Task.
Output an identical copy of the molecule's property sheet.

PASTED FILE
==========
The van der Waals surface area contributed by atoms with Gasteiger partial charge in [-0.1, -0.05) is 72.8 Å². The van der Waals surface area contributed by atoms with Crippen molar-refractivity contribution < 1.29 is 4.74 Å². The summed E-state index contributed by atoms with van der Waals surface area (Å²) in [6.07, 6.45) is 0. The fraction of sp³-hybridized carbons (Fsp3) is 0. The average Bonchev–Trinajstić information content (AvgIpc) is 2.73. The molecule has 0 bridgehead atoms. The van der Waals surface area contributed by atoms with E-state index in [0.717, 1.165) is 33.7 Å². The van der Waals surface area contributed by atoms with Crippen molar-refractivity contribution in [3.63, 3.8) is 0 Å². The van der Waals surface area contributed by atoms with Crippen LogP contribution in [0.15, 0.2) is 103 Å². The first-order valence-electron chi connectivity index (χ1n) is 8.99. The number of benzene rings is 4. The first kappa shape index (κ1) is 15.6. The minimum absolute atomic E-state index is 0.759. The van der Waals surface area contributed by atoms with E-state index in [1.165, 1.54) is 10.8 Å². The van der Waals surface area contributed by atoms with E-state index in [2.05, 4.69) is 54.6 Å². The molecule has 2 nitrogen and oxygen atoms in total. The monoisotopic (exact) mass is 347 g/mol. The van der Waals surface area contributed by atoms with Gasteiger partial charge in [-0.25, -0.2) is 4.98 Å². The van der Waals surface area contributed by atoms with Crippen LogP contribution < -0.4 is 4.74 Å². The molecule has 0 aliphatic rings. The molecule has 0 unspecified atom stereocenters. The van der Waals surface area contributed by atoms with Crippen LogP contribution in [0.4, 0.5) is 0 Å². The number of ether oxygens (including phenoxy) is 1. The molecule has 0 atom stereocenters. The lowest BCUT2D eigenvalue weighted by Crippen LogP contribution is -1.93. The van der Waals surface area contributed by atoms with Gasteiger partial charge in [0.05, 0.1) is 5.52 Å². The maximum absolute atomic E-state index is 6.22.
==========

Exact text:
The van der Waals surface area contributed by atoms with Gasteiger partial charge in [-0.1, -0.05) is 72.8 Å². The van der Waals surface area contributed by atoms with Crippen molar-refractivity contribution < 1.29 is 4.74 Å². The summed E-state index contributed by atoms with van der Waals surface area (Å²) in [6.07, 6.45) is 0. The fraction of sp³-hybridized carbons (Fsp3) is 0. The average Bonchev–Trinajstić information content (AvgIpc) is 2.73. The molecule has 0 bridgehead atoms. The van der Waals surface area contributed by atoms with E-state index in [0.717, 1.165) is 33.7 Å². The van der Waals surface area contributed by atoms with Crippen molar-refractivity contribution in [3.63, 3.8) is 0 Å². The van der Waals surface area contributed by atoms with Crippen LogP contribution in [0.15, 0.2) is 103 Å². The first-order valence-electron chi connectivity index (χ1n) is 8.99. The number of benzene rings is 4. The first kappa shape index (κ1) is 15.6. The minimum absolute atomic E-state index is 0.759. The van der Waals surface area contributed by atoms with E-state index in [1.165, 1.54) is 10.8 Å². The van der Waals surface area contributed by atoms with E-state index in [2.05, 4.69) is 54.6 Å². The molecule has 2 nitrogen and oxygen atoms in total. The monoisotopic (exact) mass is 347 g/mol. The van der Waals surface area contributed by atoms with Gasteiger partial charge in [-0.25, -0.2) is 4.98 Å². The van der Waals surface area contributed by atoms with Crippen LogP contribution < -0.4 is 4.74 Å². The molecule has 0 aliphatic rings. The molecule has 0 unspecified atom stereocenters. The van der Waals surface area contributed by atoms with Crippen LogP contribution in [0.4, 0.5) is 0 Å². The number of ether oxygens (including phenoxy) is 1. The molecule has 0 atom stereocenters. The lowest BCUT2D eigenvalue weighted by Crippen LogP contribution is -1.93. The van der Waals surface area contributed by atoms with Gasteiger partial charge in [0.05, 0.1) is 5.52 Å². The maximum absolute atomic E-state index is 6.22.